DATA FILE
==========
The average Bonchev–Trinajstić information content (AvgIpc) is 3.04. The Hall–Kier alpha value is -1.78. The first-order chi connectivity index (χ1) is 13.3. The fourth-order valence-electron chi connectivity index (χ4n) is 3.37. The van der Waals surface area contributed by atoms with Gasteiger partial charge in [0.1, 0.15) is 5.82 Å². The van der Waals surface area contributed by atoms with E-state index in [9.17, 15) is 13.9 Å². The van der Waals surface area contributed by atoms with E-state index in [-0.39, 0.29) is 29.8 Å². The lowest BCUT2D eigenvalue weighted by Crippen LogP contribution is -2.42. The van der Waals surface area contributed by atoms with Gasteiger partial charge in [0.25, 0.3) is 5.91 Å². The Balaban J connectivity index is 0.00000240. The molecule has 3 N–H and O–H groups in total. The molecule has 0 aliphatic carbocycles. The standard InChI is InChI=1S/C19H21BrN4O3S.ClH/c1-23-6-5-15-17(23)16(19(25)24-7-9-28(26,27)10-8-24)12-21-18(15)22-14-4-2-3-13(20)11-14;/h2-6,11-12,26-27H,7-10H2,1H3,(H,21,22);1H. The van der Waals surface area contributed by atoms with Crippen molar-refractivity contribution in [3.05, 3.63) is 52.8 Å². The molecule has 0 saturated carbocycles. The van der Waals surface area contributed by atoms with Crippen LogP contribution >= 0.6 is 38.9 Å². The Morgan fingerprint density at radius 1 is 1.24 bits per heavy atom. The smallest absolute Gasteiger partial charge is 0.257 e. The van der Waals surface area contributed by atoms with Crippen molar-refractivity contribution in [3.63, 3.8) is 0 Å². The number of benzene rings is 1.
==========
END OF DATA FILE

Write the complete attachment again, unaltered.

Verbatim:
The average Bonchev–Trinajstić information content (AvgIpc) is 3.04. The Hall–Kier alpha value is -1.78. The first-order chi connectivity index (χ1) is 13.3. The fourth-order valence-electron chi connectivity index (χ4n) is 3.37. The van der Waals surface area contributed by atoms with Gasteiger partial charge in [0.1, 0.15) is 5.82 Å². The van der Waals surface area contributed by atoms with E-state index in [9.17, 15) is 13.9 Å². The van der Waals surface area contributed by atoms with E-state index in [-0.39, 0.29) is 29.8 Å². The lowest BCUT2D eigenvalue weighted by Crippen LogP contribution is -2.42. The van der Waals surface area contributed by atoms with Gasteiger partial charge in [0.25, 0.3) is 5.91 Å². The Balaban J connectivity index is 0.00000240. The molecule has 3 N–H and O–H groups in total. The molecule has 0 aliphatic carbocycles. The standard InChI is InChI=1S/C19H21BrN4O3S.ClH/c1-23-6-5-15-17(23)16(19(25)24-7-9-28(26,27)10-8-24)12-21-18(15)22-14-4-2-3-13(20)11-14;/h2-6,11-12,26-27H,7-10H2,1H3,(H,21,22);1H. The van der Waals surface area contributed by atoms with Crippen molar-refractivity contribution in [3.05, 3.63) is 52.8 Å². The molecule has 0 saturated carbocycles. The van der Waals surface area contributed by atoms with Crippen LogP contribution >= 0.6 is 38.9 Å². The Morgan fingerprint density at radius 1 is 1.24 bits per heavy atom. The smallest absolute Gasteiger partial charge is 0.257 e. The van der Waals surface area contributed by atoms with Crippen molar-refractivity contribution in [3.63, 3.8) is 0 Å². The number of benzene rings is 1.